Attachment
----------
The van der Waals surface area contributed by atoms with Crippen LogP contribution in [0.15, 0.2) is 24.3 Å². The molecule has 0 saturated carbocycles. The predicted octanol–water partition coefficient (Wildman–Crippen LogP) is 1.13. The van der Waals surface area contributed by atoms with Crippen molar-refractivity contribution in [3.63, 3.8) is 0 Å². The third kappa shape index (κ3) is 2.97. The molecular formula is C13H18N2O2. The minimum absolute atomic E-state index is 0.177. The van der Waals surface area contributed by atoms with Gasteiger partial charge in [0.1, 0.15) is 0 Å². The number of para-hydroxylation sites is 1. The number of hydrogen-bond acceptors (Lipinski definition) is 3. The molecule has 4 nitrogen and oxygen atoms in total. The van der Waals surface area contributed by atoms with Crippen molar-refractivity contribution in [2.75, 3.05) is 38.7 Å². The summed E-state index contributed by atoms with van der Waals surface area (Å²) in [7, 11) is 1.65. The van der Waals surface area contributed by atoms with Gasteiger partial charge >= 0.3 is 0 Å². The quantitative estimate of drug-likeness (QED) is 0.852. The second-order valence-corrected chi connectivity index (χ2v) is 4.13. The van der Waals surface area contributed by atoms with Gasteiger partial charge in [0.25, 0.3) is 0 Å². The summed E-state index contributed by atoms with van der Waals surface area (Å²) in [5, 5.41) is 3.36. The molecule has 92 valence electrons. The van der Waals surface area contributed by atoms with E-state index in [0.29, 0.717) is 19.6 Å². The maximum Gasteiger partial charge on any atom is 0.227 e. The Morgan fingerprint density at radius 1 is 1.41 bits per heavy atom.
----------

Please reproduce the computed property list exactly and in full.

The van der Waals surface area contributed by atoms with Crippen LogP contribution in [0.15, 0.2) is 24.3 Å². The molecule has 0 saturated carbocycles. The predicted octanol–water partition coefficient (Wildman–Crippen LogP) is 1.13. The van der Waals surface area contributed by atoms with Crippen molar-refractivity contribution in [3.63, 3.8) is 0 Å². The third kappa shape index (κ3) is 2.97. The molecular formula is C13H18N2O2. The minimum absolute atomic E-state index is 0.177. The van der Waals surface area contributed by atoms with Gasteiger partial charge in [0.1, 0.15) is 0 Å². The number of para-hydroxylation sites is 1. The number of hydrogen-bond acceptors (Lipinski definition) is 3. The molecule has 4 nitrogen and oxygen atoms in total. The van der Waals surface area contributed by atoms with Crippen molar-refractivity contribution in [2.75, 3.05) is 38.7 Å². The summed E-state index contributed by atoms with van der Waals surface area (Å²) in [7, 11) is 1.65. The van der Waals surface area contributed by atoms with Gasteiger partial charge >= 0.3 is 0 Å². The quantitative estimate of drug-likeness (QED) is 0.852. The second-order valence-corrected chi connectivity index (χ2v) is 4.13. The van der Waals surface area contributed by atoms with Gasteiger partial charge in [0.25, 0.3) is 0 Å². The summed E-state index contributed by atoms with van der Waals surface area (Å²) in [5, 5.41) is 3.36. The molecule has 92 valence electrons. The van der Waals surface area contributed by atoms with E-state index in [0.29, 0.717) is 19.6 Å². The maximum Gasteiger partial charge on any atom is 0.227 e. The Morgan fingerprint density at radius 1 is 1.41 bits per heavy atom.